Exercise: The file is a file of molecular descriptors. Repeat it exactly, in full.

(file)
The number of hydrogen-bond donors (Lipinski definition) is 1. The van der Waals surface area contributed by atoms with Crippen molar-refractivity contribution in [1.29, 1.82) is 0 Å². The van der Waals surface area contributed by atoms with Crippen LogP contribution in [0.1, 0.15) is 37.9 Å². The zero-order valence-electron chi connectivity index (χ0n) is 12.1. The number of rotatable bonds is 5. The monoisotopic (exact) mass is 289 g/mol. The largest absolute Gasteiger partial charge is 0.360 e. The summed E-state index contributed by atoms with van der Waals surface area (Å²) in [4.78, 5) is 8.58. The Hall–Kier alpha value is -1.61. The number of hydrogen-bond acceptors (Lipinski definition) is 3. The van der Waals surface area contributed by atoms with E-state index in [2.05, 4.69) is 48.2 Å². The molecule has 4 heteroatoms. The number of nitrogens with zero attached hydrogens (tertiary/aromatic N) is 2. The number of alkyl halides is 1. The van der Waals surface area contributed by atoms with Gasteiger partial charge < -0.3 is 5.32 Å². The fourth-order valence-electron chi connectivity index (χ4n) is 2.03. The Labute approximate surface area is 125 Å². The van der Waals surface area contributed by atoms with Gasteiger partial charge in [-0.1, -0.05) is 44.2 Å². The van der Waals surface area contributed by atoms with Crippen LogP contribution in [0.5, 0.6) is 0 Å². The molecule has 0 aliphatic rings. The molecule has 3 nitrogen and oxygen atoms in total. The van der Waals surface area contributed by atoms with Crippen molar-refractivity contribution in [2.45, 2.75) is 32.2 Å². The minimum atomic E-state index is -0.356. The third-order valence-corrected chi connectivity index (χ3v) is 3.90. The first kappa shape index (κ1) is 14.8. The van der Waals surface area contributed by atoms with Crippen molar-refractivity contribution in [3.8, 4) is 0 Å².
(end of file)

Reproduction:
The number of hydrogen-bond donors (Lipinski definition) is 1. The van der Waals surface area contributed by atoms with Crippen molar-refractivity contribution in [1.29, 1.82) is 0 Å². The van der Waals surface area contributed by atoms with Crippen LogP contribution in [0.1, 0.15) is 37.9 Å². The zero-order valence-electron chi connectivity index (χ0n) is 12.1. The number of rotatable bonds is 5. The monoisotopic (exact) mass is 289 g/mol. The largest absolute Gasteiger partial charge is 0.360 e. The summed E-state index contributed by atoms with van der Waals surface area (Å²) in [4.78, 5) is 8.58. The Hall–Kier alpha value is -1.61. The number of hydrogen-bond acceptors (Lipinski definition) is 3. The van der Waals surface area contributed by atoms with E-state index in [2.05, 4.69) is 48.2 Å². The molecule has 4 heteroatoms. The number of nitrogens with zero attached hydrogens (tertiary/aromatic N) is 2. The number of alkyl halides is 1. The van der Waals surface area contributed by atoms with Gasteiger partial charge < -0.3 is 5.32 Å². The fourth-order valence-electron chi connectivity index (χ4n) is 2.03. The Labute approximate surface area is 125 Å². The van der Waals surface area contributed by atoms with Gasteiger partial charge in [-0.1, -0.05) is 44.2 Å². The van der Waals surface area contributed by atoms with Crippen LogP contribution in [0.5, 0.6) is 0 Å². The molecule has 0 aliphatic rings. The molecule has 3 nitrogen and oxygen atoms in total. The van der Waals surface area contributed by atoms with Crippen molar-refractivity contribution in [2.45, 2.75) is 32.2 Å². The minimum atomic E-state index is -0.356. The third-order valence-corrected chi connectivity index (χ3v) is 3.90. The first kappa shape index (κ1) is 14.8. The van der Waals surface area contributed by atoms with Crippen molar-refractivity contribution in [3.8, 4) is 0 Å².